Post-Traumatic Stress Disorder.
I was stunned when I heard the diagnosis spoken in such a casual, matter-of-fact manner. Surely, there was a mistake. Wasn’t that something only war veterans dealt with? PTSD wasn’t something I, a young mother who seemed to have a perfect life, could have, was it? The diagnosis of anxiety and depression were easy to understand—as I had faced and managed those since my teenage years—but PTSD? That felt like a whole other ballgame in the league of mental health.
In retrospect, I had fallen into the comparison trap. I had made assumptions about my trauma and abuse, deciding ultimately that they weren’t “as bad” as what others experienced. Which meant I didn’t deserve or need help healing or treating them. This, of course, was not true, but my diagnosis of PTSD came with a steep learning curve.
Here’s what I learned:
PTSD affects people beyond war veterans.
My experience with trauma is both valid and real.
There are words for what I was experiencing and it was not just “all in my head.”
There are coping skills to manage flashbacks and episodes of dissociation.
I am worthy of the time it took to receive the help I needed.
And lastly, one of the biggest lessons I learned is that PTSD is not a personal failure.
I assumed I was weaker somehow and that was why I developed PTSD. On the hard days, when flashbacks consumed my energy, I felt like a failure. But having PTSD does not mean I have failed or that I am weak. I am, in fact, strong because I wake up every day choosing to stay. I am strong for educating myself and engaging in coping skills to manage my symptoms. And despite having PTSD, I have value.
“All human beings have value. I am a human being. Therefore, I have value.” This is a mantra I created with the help of my therapist. These words have allowed me to challenge feelings of worthlessness as they arise when I find myself drowning in depression, anxiety, or PTSD. They are a life raft, a beacon of hope when I am fooled into believing ending my life is the only way out of the suffering, the endless nightmares, and the terrifying flashbacks.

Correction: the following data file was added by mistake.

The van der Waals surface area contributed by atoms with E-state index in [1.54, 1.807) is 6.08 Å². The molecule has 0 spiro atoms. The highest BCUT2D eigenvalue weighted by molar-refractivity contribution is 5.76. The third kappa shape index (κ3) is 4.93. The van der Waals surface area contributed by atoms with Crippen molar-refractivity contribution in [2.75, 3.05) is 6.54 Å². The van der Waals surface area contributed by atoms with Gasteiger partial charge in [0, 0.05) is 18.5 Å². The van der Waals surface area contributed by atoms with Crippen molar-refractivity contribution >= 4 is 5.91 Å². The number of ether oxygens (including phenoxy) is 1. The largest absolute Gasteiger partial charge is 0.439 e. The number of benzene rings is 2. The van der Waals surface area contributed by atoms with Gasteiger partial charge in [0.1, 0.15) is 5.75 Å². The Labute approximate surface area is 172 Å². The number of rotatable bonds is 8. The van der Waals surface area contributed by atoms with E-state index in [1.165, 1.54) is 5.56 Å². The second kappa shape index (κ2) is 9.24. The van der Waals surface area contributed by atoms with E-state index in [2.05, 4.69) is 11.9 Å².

There are steps, sometimes scary and huge, to take. There is hope that is worth believing in. There is power in choosing to stay.
You are not a burden. The heavy you carry deserves to be shared, to be seen, to be known. We encourage you to use TWLOHA’s FIND HELP Tool to locate professional help and to read more stories like this one here. If you reside outside of the US, please browse our growing International Resources database. You can also text TWLOHA to 741741 to be connected for free, 24/7 to a trained Crisis Text Line counselor. If it’s encouragement or a listening ear that you need, email our team at [email protected].
Thank you. 💖💜
I distinctly remember when I was diagnosed feeling like they must have it wrong. And they were so adamant. Then we eent through talking of my traumas and suddenly a light shone on why I felt the way I do. Just knowing that there is a reason was life changing for me. Yiu are not broken.
I remember my therapist discussing the possibility that I had PTSD. I refused to believe it for a year and a half – I didn’t want to identify with PTSD because that was something soldiers got or someone who has been through something incredibly traumatic. My trauma could never compare to that of someone who has been in war or in enemy territory. I had been conditioned through out my life to downplay and question the validity of my feelings. In a way, my trauma was my fault so the consequences did not merit examining – it was deserved, you moved on and if you could not then it was your own personal failure to thrive as a functioning person. I remember that I was getting a massage and the massage therapist asked me to relax. She soon became frustrated with me as I tensed and flinched more and more until she asked, “can you relax??” I pushed back tears because I realized that I was always on guard, always ready to run and always scared. It’s exhausting always looking around the corner and bracing and preparing for something awful to happen. Sleep is difficult because how can you close your eyes when you never feel safe and your heart is always racing? Sometimes PTSD doesn’t come from just one event. It can happen when repeated traumatic events accumulate over time. I’m thankful that I have been given the tools from my therapist, physicians, friends and support groups, to overcome the flashbacks that come with PTSD. Thankfully I am more aware of how to manage the disassociation when it happens. I am still working to feel safe, even with 3 dogs who guard me as I sleep, but I will get there. I don’t share because mental illness is “trendy,” or for sympathy. I share because discussing mental health should be as normal as discussing having heartburn. Additionally, I spent a year and a half dodging my PTSD symptoms alone because I just could not come to terms with the diagnosis. I know that I am much more than my diagnosis but I wish I had spent that time working on it so I would have been that much more ahead in managing it.
Thank you for sharing this. Thank you for being willing to explore this with us. We’re so glad you found these words and were able to connect with them, to feel seen and known. We are grateful for you, we are grateful for your vulnerability and your hope for healing. You deserve it.